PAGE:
Why Do Swimmers Train So Much?

Why Do Swimmers Train So Much?

One of the most common questions we receive from parents of children who take part in competitive swimming is “Why do swimmers have to train so much?” It’s a question we recently received in our parent support program.

Children who play land based sports like soccer, football, netball, basketball, hockey or whatever sport it may be, attend training once or twice a week as a junior and age grouper and in most cases, their games last for a period of time longer than their training time. The skills that children learn in many sports have been learnt since they started crawling, walking and running, all land-based activities.

Learning Skills in Water and Not on Land

Swimming is not done on land and is totally foreign to our neuromuscular system, our balance mechanisms, and the way we breathe. To swim, we are immersed in a totally different medium to what we were designed for, so that takes some getting used to. Our body is in a horizontal position instead of our normal vertical position and we have our face in water, so we must learn how to breathe. To breathe, we first need to be able to blowout underwater and then breathe in when the mouth is clear of the water and then regulate the breathing in a rhythmical way. This is not a natural thing to do.

On land, we propel ourselves using our lower body. In the water, propulsion is largely done with our upper body. So, learning to swim is a hard skill to learn. We’ve got to go back in a way, like we did when we were learning how to crawl. We learn a whole new set of skills that prepare us for motion or propelling in the medium of water. Our neuromuscular system must start from scratch, but teaching totally new motor patterns, and then there’s the difficult task of applying pressure to this medium that moves (water) with the limb applying the pressure (hand and arm).

So when we walk or run we make contact with the ground which doesn’t move, and the frictional force is so great that we can pull ourselves past the point where we’ve connected with the medium (ground) and propel ourselves forward. In swimming, as soon as we apply force to the water, the water moves. So, we have to manage how much force we apply to be able to move forward efficiently and get as much distance as we can for each propulsive movement. That’s a very complicated task and some people naturally have much more sensitivity to the pressure in that moving medium (water) than others. And that’s the big factor that separates really talented swimmers and people who are not as talented.

This complexity requires a lot of practice and we can only learn how to swim in the water. We can’t learn to do it out of the water. We can enhance it with exercises out of the water but we can’t learn how to do it. Each stroke has different technical requirement and each skill (think starts, turns and finishes) are learned skills that take time and plenty of practice to do well.

Training for Swimming

When it comes to actually training for swimming, the specifics of swimming and swimming fitness can only be done in the pool. They can’t be done anywhere else. We can develop cardiovascular fitness outside of the pool, but we can get that specific swimming fitness that we need for swimming.

We have found that to be average at competitive swimming, you have to do a lot more training than people do in other land-based sports. So, it requires a massive commitment because we are constantly adapting to that fluid environment. We need to be able to train a lot to condition our body to be able to manage everything that we have to do to swim in the pool.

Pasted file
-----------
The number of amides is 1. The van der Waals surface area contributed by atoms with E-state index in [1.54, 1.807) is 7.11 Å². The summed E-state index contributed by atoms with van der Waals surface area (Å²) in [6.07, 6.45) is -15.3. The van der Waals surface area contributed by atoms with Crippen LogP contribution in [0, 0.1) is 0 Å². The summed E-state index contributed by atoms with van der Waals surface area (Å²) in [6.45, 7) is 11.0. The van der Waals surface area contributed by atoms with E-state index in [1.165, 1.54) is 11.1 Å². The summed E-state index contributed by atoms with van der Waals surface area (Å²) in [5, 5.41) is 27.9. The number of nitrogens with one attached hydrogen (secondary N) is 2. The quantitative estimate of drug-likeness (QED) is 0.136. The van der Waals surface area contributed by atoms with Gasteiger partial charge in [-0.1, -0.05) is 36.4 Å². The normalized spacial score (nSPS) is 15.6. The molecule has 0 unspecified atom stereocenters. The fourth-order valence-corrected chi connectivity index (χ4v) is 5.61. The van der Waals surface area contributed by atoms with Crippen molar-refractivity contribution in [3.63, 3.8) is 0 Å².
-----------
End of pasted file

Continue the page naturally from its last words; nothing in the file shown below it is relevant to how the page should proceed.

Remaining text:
If we work on improving our technique and swim more often whilst receiving the right sort of feedback and monitoring, we are more likely to get better at it. But if we don’t practice regularly, we won’t improve, and swimmers quickly lose their feel for the water. That’s why the sport doesn’t offer long breaks. The current coronavirus situation has really tested this. Once kids have got back into the water, they start to get their sensitivity back. It has however taken some time, but a majority are swimming really well again after just 8 to 12 weeks.

Aerobic Fitness

Swimming also requires an enormous amount of aerobic development. It really is a highly aerobic exercise. To get that aerobic fitness in swimming and particularly to develop the muscles that are going to propel us through the water we must swim a lot. It takes a long time to get the muscles to adapt and for us to get that cardiovascular fitness that we need that is specific to swimming. It requires a lot of training, particularly in the teenage years to create the anatomical changes that we need to support us when we swim.

One of the things basically that’s going to happen to us is apart from all the technical elements of being able to swim with really good stroke technique in the water and swim efficiently, is that we have to deliver nutrients and oxygen to our muscle cells and we have to remove the metabolites after we’ve produced the energy so we have to have this really good circulatory system.

So, the more training we do, the more the vascular system develops, and we get more and more fine capillaries around the muscle fibres and that allows us to deliver more oxygen and more nutrients. This can only be developed through volumes of training over the years.

If you are a parent of a competitive swimmer and would like to learn more and help support your child to be the best that they can be, join us at Swim Parent Advantage.

Take Your Coaching to Another Level

Take Your Coaching to Another Level

Over the next four months we are going to provide all swimming coaches with some gold.

Not real gold, but golden ideas to assist swim coaches to better understand two key aspects of coaching which many coaches find difficult to understand. They will be explained in live sessions where you can ask questions until you fully understand and can utilise every aspect in your coaching.

Think of it as a crash course on everything you want to better understand to take your coaching to another level. This is a golden opportunity to increase your knowledge to become a better informed and more successful swim coach.

And if you are keen to improve your coaching, please read right to the bottom of this post to take advantage of our special offer. This is your opportunity to get in at the ground floor.

The program has now begun and you will get access to any sessions that have already been recorded. Don’t miss out on the opportunity to take your coaching to another level.

We have put together responses to some of the most commonly asked questions that swim coaches have. These include: